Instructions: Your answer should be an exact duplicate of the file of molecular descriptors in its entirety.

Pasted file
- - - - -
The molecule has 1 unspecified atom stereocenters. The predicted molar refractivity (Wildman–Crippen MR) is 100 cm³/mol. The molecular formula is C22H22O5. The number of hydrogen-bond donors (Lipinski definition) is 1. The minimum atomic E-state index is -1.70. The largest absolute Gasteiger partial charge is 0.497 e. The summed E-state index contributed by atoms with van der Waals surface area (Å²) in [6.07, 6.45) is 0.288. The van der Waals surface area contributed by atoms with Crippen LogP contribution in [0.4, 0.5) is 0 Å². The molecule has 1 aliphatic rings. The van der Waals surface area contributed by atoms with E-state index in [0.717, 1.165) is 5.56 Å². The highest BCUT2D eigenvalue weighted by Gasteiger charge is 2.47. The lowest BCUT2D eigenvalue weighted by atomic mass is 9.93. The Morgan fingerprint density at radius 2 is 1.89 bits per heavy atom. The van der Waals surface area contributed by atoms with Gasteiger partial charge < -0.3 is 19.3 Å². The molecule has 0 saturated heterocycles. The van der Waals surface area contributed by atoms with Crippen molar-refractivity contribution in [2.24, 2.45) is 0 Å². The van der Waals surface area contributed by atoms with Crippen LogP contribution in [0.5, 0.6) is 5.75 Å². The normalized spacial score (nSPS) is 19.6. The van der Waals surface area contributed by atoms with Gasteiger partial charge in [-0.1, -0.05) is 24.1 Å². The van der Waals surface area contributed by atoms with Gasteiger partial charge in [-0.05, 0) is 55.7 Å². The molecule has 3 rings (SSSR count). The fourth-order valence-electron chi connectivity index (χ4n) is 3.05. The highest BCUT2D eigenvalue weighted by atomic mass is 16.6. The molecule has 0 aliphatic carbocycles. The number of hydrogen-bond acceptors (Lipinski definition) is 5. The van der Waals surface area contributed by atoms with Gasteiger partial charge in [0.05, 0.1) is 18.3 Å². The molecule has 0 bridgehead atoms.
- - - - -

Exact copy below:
The molecule has 1 unspecified atom stereocenters. The predicted molar refractivity (Wildman–Crippen MR) is 100 cm³/mol. The molecular formula is C22H22O5. The number of hydrogen-bond donors (Lipinski definition) is 1. The minimum atomic E-state index is -1.70. The largest absolute Gasteiger partial charge is 0.497 e. The summed E-state index contributed by atoms with van der Waals surface area (Å²) in [6.07, 6.45) is 0.288. The van der Waals surface area contributed by atoms with Crippen LogP contribution in [0.4, 0.5) is 0 Å². The molecule has 1 aliphatic rings. The van der Waals surface area contributed by atoms with E-state index in [0.717, 1.165) is 5.56 Å². The highest BCUT2D eigenvalue weighted by Gasteiger charge is 2.47. The lowest BCUT2D eigenvalue weighted by atomic mass is 9.93. The Morgan fingerprint density at radius 2 is 1.89 bits per heavy atom. The van der Waals surface area contributed by atoms with Gasteiger partial charge < -0.3 is 19.3 Å². The molecule has 0 saturated heterocycles. The van der Waals surface area contributed by atoms with Crippen molar-refractivity contribution in [2.24, 2.45) is 0 Å². The van der Waals surface area contributed by atoms with Crippen LogP contribution in [0.5, 0.6) is 5.75 Å². The normalized spacial score (nSPS) is 19.6. The van der Waals surface area contributed by atoms with Gasteiger partial charge in [-0.1, -0.05) is 24.1 Å². The van der Waals surface area contributed by atoms with Gasteiger partial charge in [-0.05, 0) is 55.7 Å². The molecule has 3 rings (SSSR count). The fourth-order valence-electron chi connectivity index (χ4n) is 3.05. The highest BCUT2D eigenvalue weighted by atomic mass is 16.6. The molecule has 0 aliphatic carbocycles. The number of hydrogen-bond acceptors (Lipinski definition) is 5. The van der Waals surface area contributed by atoms with Gasteiger partial charge in [0.05, 0.1) is 18.3 Å². The molecule has 0 bridgehead atoms.